How Much Water Should I Drink?

Is the 8-glass-a-day rule an urban legend? Nutrition Diva dives in

Monica Reinagel, M.S.,L.D./N,
May 18, 2010
Episode #006

How Much Water Do You Need to Drink? Nutrition Diva Monical Reinagel

I bet you’ve heard it said that you need to drink at least eight glasses of water a day in order to stay properly hydrated. Perhaps you’ve also read that by the time you feel thirsty you’re already in an advanced state of dehydration, or that most of us are chronically dehydrated. Chances are also good that you’ve been told that drinking caffeinated beverages like tea and coffee cause you to lose more fluid than you take in.

What would you say if I told you that all of these widely held truths are little more than urban legends?

I can almost hear your shocked expressions! The dehydration myth has become so firmly entrenched in our collective consciousness that it may indeed come as a surprise to learn that there is very little scientific support for any of these notions.

Tales of the Overhydrated

Now, I have to tell you that opera singers are among the most over-hydrated people on the planet. That’s right: My people were carrying water bottles everywhere we went for decades before the rest of you got on the H2O bandwagon. Like most young singers, I was inculcated into the cult of hydration by my first voice teacher, who explained the danger and heartbreak that would follow if I failed to keep my vocal cords adequately lubricated.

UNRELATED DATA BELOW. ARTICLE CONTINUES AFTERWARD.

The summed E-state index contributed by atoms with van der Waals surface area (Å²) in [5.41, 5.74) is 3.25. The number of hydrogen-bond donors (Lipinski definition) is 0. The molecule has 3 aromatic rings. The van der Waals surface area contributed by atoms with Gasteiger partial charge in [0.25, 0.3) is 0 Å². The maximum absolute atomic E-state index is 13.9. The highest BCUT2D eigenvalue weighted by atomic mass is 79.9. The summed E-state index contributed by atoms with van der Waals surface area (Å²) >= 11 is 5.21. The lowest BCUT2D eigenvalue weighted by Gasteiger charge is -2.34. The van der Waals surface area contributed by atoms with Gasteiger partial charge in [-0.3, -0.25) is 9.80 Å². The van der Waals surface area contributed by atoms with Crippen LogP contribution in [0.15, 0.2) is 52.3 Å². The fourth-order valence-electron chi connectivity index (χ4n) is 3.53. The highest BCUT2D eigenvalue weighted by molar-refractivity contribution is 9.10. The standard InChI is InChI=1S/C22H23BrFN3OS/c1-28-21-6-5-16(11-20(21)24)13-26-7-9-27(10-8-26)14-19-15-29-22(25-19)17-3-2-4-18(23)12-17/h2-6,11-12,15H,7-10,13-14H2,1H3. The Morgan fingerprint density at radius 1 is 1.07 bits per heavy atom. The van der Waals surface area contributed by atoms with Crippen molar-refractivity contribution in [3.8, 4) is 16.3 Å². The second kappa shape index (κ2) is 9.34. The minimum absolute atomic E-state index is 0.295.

I could picture the tragedy: I’d step out on stage, open my mouth to sing, and nothing but a small plume of dust—or perhaps a tumbleweed or two—would come out of my mouth. Hey, the odds of success as an opera singer are slim enough. I certainly wasn’t going to take any unnecessary chances!

So, I joined the legion of singers neurotically sucking down liter after liter every day. It’s a wonder I ever got through the first act of an opera without having to leave the stage four times for bathroom breaks.

Drinking Water Is a Good Habit

Look, as excesses go, drinking a lot of water isn’t a bad one. It won’t make you fat. It won’t rot your teeth or give you a hang-over. Drinking lots of water can temporarily assuage hunger pangs, which dieters find useful. It can also help prevent kidney stones in those susceptible to them. Drinking more can ease constipation and—ironically—also alleviate water retention.

The body has a fairly efficient mechanism for getting rid of excess water so under normal circumstances it’s hard to get yourself into trouble drinking water—except the kind of trouble that happens when you find yourself in bumper-to-bumper traffic on the interstate, or on stage for Act II of Puccini’s Turandot, and the next bathroom break is at least 50 long minutes away. Ouch.

Still, as a nutritionist, I feel compelled to point out that most people can stay perfectly hydrated on significantly less than eight glasses of water a day.

So who started this notion that nothing less than two liters of water a day will keep us from multiple-organ failure? You have to wonder whether this whole thing was somehow cooked up by the $60 billion bottled water industry, which has somehow figured out a way to take a cheap and widely available commodity and sell it at a mark up of anywhere from 250% to 3000%, creating an environmental disaster of nightmarish proportions in the process.

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A Drop of Truth in a Sea of Misunderstanding

While I love a good conspiracy theory as much as the next guy, I don’t actually think that’s what happened. Like most urban legends, this one does contain a drop of truth. The average person needs about two liters, or approximately eight glasses, of water a day to replace what is lost through normal biological functions like breathing, sweating, and urinating.